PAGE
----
Anne of Austria - Queen of France and Regent

Anne of Austria - Queen of France and Regent


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« My prize is not in my crown "Was the motto ofAnne of Austria. By marrying her, Louis XIII offered her people a Queen of great lineage, peace, but also and especially without knowing it a Regent of surprising intelligence and energy. Perpetual "Spanish" during the reign of her husband, neglected and despised, this Habsburg, yet Madrilenian to the tips of her fingernails, will surprise everyone when she comes to supreme power.

Illusions and disillusions of a young Infanta from Spain

Like many Queens of France, Anne of Austria presents the same characteristics: golden and happy childhood, gray marriage, neglected and despised wife, queen under control ... but the only notable difference is the regency. She is not Catherine de Medici and even less Marie de Medici. By her intelligence, her strength of character and her taste for power, she is to be placed in the ranks of the regency of Blanche of Castille or Louise of Savoy who dedicated their lives to their respective sons, Saint Louis and François Ier… Kings who have marked France. A model and a political example, she will make Louis XIV an exceptional King.

Coming from the house of Austria, Anne was born on September 22, 1601 in Valladolid. Daughter of King Philip III of Spain, she enjoyed a happy and fairly free childhood which was quite rare for the time. She is endowed with a liveliness of mind which amazes for her young age, but also an intense piety. By the Treaty of Fontainebleau in 1611, she officially became the “fiancée” of the King of France.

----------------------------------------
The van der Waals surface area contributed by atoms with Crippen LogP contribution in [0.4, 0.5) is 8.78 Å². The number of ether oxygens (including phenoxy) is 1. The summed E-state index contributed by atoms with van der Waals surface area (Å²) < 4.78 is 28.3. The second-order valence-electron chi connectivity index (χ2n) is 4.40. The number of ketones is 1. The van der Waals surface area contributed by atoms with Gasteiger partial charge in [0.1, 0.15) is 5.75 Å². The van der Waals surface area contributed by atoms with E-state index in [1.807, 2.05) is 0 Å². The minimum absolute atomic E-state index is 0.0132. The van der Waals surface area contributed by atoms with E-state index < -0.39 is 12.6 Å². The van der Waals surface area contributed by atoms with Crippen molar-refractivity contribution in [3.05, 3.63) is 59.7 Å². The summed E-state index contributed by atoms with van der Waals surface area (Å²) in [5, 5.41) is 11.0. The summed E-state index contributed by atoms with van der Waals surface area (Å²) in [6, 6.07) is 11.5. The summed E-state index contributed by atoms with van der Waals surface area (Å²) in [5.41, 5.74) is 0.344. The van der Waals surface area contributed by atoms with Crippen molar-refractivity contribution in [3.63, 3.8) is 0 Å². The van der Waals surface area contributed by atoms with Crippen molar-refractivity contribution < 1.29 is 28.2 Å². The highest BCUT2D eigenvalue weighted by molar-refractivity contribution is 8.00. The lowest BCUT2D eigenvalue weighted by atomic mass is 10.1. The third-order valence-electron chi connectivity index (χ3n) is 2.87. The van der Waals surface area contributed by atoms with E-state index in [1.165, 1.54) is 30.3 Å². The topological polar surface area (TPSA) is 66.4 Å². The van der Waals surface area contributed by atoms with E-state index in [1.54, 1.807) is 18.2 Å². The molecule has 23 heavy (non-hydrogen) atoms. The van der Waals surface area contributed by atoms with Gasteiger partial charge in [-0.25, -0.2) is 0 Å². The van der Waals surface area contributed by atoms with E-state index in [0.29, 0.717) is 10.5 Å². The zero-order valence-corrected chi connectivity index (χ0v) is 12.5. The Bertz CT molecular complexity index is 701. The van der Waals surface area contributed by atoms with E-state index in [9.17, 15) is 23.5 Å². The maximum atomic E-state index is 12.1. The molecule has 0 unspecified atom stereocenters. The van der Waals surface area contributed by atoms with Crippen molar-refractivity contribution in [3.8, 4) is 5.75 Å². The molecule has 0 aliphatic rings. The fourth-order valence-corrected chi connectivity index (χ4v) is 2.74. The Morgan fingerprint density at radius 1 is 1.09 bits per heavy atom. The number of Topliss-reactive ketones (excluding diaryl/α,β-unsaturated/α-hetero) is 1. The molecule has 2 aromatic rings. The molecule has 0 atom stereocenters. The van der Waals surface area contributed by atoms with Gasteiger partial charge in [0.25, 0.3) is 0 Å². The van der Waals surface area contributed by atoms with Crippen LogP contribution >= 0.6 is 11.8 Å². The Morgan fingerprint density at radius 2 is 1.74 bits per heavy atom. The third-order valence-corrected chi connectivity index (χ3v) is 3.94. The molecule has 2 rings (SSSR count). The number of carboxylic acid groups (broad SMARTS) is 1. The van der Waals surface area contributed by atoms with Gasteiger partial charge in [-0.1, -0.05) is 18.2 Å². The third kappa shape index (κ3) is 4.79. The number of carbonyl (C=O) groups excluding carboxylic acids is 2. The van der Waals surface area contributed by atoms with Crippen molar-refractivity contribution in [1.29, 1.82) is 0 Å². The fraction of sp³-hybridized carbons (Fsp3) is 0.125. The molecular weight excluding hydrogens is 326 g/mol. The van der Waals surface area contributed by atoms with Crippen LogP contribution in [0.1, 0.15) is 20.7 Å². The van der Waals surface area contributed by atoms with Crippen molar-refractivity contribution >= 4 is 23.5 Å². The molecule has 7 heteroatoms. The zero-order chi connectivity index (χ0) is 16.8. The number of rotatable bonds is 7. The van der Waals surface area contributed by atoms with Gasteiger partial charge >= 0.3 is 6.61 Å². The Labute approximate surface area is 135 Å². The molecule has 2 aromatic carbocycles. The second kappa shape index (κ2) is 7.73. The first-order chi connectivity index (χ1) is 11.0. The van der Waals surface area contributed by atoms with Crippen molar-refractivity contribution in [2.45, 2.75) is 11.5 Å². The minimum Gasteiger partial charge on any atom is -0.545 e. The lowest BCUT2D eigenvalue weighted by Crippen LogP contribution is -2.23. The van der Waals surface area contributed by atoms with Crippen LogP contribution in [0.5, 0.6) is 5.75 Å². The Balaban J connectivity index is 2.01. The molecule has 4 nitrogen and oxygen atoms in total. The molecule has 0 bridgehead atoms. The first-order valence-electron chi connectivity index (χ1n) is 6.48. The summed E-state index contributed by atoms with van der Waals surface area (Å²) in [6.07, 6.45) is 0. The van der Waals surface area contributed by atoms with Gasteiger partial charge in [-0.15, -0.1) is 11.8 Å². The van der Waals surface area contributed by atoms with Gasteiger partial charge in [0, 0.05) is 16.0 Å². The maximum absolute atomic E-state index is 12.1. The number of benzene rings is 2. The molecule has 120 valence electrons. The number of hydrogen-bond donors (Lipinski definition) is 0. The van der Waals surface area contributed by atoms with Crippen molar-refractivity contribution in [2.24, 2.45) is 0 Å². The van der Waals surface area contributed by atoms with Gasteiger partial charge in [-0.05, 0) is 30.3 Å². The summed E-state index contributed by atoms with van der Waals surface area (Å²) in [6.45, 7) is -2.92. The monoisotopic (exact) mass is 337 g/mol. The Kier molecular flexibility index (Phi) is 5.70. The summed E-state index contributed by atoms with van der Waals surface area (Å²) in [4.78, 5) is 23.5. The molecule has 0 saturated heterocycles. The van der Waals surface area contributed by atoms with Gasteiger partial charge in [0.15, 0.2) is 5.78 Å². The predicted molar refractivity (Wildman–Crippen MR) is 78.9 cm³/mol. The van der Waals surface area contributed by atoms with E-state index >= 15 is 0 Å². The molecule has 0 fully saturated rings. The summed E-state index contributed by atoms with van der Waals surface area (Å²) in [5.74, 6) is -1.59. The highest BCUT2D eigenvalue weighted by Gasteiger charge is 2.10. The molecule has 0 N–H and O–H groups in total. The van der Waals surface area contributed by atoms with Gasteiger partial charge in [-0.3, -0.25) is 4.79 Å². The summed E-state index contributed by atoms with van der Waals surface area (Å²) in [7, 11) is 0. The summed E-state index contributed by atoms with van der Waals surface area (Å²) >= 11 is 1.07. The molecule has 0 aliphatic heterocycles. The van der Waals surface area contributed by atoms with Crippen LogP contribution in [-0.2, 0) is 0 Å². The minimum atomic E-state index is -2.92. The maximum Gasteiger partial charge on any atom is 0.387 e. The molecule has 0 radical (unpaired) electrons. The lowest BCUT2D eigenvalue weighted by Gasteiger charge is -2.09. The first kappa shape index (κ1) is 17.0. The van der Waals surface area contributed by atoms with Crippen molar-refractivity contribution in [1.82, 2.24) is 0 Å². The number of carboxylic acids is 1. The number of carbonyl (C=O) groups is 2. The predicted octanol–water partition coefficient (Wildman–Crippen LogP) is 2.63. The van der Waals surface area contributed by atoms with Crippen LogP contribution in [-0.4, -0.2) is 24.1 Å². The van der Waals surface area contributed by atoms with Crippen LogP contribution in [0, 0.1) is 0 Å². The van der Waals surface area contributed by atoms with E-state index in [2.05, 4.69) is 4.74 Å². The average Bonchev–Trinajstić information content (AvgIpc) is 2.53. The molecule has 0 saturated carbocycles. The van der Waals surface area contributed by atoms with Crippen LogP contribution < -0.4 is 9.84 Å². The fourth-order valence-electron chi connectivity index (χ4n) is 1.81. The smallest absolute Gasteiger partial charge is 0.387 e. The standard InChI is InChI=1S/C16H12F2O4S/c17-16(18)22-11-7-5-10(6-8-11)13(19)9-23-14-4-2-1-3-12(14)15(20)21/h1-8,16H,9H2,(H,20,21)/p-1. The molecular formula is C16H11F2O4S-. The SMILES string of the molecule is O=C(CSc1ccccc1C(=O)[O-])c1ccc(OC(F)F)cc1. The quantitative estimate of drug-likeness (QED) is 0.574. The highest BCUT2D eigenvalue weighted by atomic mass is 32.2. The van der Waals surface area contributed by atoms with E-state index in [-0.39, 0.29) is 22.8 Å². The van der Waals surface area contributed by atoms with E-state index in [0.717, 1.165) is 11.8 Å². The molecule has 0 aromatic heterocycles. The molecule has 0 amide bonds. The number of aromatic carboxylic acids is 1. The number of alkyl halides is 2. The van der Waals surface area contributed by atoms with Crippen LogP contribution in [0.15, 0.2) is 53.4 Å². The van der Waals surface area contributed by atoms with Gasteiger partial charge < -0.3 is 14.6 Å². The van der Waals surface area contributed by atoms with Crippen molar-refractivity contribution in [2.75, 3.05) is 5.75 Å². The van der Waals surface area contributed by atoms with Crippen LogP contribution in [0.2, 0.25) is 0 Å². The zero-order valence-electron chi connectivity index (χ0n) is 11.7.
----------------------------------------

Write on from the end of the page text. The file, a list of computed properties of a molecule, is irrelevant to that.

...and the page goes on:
This treaty comes to put an end to a project which dated from its birth. It was not until the death of Henri IV, who was dragging out the talks, that things finally came to an end. Philip III of Spain entrusts what he holds most dear and grants his daughter a colossal dowry. Married by proxy in Burgos, exchanged on the Bidassoa, the marriage with Louis XIII took place in Bordeaux on November 21, 1615. It was immediately consummated because the regent Marie de Médicis wanted to ensure that nothing would call into question the union of the two young princes. It goes without saying that this first experience will be disastrous for the two inexperienced teenagers who are terrified of what is being forced on them.

Marie de Medici does not want to give up her place and refuses to give way to Anne. She does not wish too much to see her daughter-in-law gain ascendancy over Louis XIII and acts to continually demean and compromise her in the eyes of the King. Abandoned and despised, Anne remains a "Spanish" and a Habsburg. She must pass in the eyes of the King for a potential enemy. It was not until 1617 when Louis XIII, thanks to his favorite, the Duke of Luynes, brought his mother to heel and took over the power that was due to him. He also had his wife's "Spanish court" driven out, isolating her even more from the rest of the court. Ups and downs, the relationship between the spouses did not end until 1638 when Anne of Austria gave birth to her first child, the future Sun King.

Anne of Austria, a carefree and "rebellious" young queen

In love, frivolous and flirtatious, here is the portrait that Alexandre Dumas left us of her. Yes, she was neglected by Louis XIII. He could not forgive her for her correspondence with Philip IV of Spain, her repeated miscarriages and her opposition to his policies. She went so far as to get involved in plots, the most nefarious of which was an attempt to overthrow Louis XIII for the benefit of her brother Gaston d'Orléans, the latter considering marrying Anne of Austria, who had become a widow. Yes, she hates Richelieu who orders her control and her daily and methodical espionage.